• I don’t have deep insight into Moviestorm’s current finances, but it seems pretty obvious to me that some kind of additional monetisation was going to be required if the company was to continue developing MS. From that point of view, a subscription ain’t the worst deal in the world, and fits with their “low-cost” principles. An iClone-like $300 or so sticker price would probably have attracted a worse reaction.

  • MS will also now have to deal with security on a notoriously tricky problem - that of controlling a program running on a computer under the control of someone else. I wonder how long it will be before someone publishes information on how to re-enable the mod shop for free, and what MS will do about that? (I’m not going to discuss the technical issues behind that further, but I know if I was contemplating a large-scale project with MS, I’d make damn sure that in worst case I could crack the control, Just In Case.)

  • The big issue here is clearly the control over third-party mods, including those that were created before their creators knew about this upcoming change. Many creators are feeling betrayed or insecure. It’s early days yet, and I’m unsure as to whether MS’s management team anticipated the outcry that has resulted. Hence, I’m watching this space to see if they can find a good way to resolve those concerns. Again, watch this space on the lifetime subscription issue.

  • There are two ways to look at the risk represented by MS’s subscription model. On the one hand, film projects always overrun. If we’d decided to use MS at the start of making BLoodSpell, would we really have thought that we’d still need it 5 years ahead? Would we have budgeted for that? On the other hand, whilst I always make sure I can still access and use old film production material, I haven’t touched the assets for any of my films in the last 12 years after production was complete. It’s important to remember that MS’s license controls the 3D assets, not the 2D footage, which at the end of the day is more important for film production.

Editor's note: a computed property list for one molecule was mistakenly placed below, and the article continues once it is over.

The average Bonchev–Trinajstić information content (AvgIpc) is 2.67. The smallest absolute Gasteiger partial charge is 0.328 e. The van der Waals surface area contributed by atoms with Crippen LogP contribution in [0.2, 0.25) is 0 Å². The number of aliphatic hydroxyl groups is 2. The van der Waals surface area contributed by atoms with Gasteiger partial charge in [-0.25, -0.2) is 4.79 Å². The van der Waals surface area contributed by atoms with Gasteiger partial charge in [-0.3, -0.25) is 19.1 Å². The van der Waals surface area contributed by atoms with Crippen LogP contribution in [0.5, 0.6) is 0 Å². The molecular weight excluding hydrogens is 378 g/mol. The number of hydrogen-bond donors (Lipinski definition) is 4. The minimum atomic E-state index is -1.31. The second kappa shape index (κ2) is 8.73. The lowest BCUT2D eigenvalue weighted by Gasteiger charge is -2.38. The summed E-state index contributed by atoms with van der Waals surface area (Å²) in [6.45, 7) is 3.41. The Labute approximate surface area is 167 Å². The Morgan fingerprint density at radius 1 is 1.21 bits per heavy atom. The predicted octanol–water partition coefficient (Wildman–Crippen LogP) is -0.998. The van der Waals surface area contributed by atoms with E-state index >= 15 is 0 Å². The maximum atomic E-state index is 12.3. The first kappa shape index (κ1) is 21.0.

Personally, I’m finding this entire episode fascinating. I’m not using Moviestorm at the moment, nor am I likely to be for a while (until there’s an easy import route for motion capture data, basically), so I’ve not got a dog in this race. As a businessman, it’s really interesting to watch as more experienced biz people (Matt and Jeff, amongst others) try new models to find one that works for their business. Almost makes me wish I was in the boardroom with them.

(Almost. I learned a long time ago that amongst the things I’m very good at, software development ain’t.)

And as a Machinima commentator, it’ll be fascinating to see how this all plays out. Will it turn out to be a damp squib? Will subscriptions prove themselves worth it? Will the mod tools for Moviestorm improve now that they’re driving revenue? Or will the discontent turn into an en masse rebellion? Will MS decide to make changes to their policies, or will they stick to their guns? In particular, will they find a way to solve the “but it might die on me some day” problem, or the “but I want control of my content” problem?

What do you think?

(Some full disclosures on this article: I’ve consulted on Moviestorm several times and used it professionally, and many of the people involved in its development are personal friends of mine. I have also consulted for their competitors, although that company is no longer in business. Finally, I’m involved with several organisations whom are heavily critical of restrictive software licensing and DRM in general.)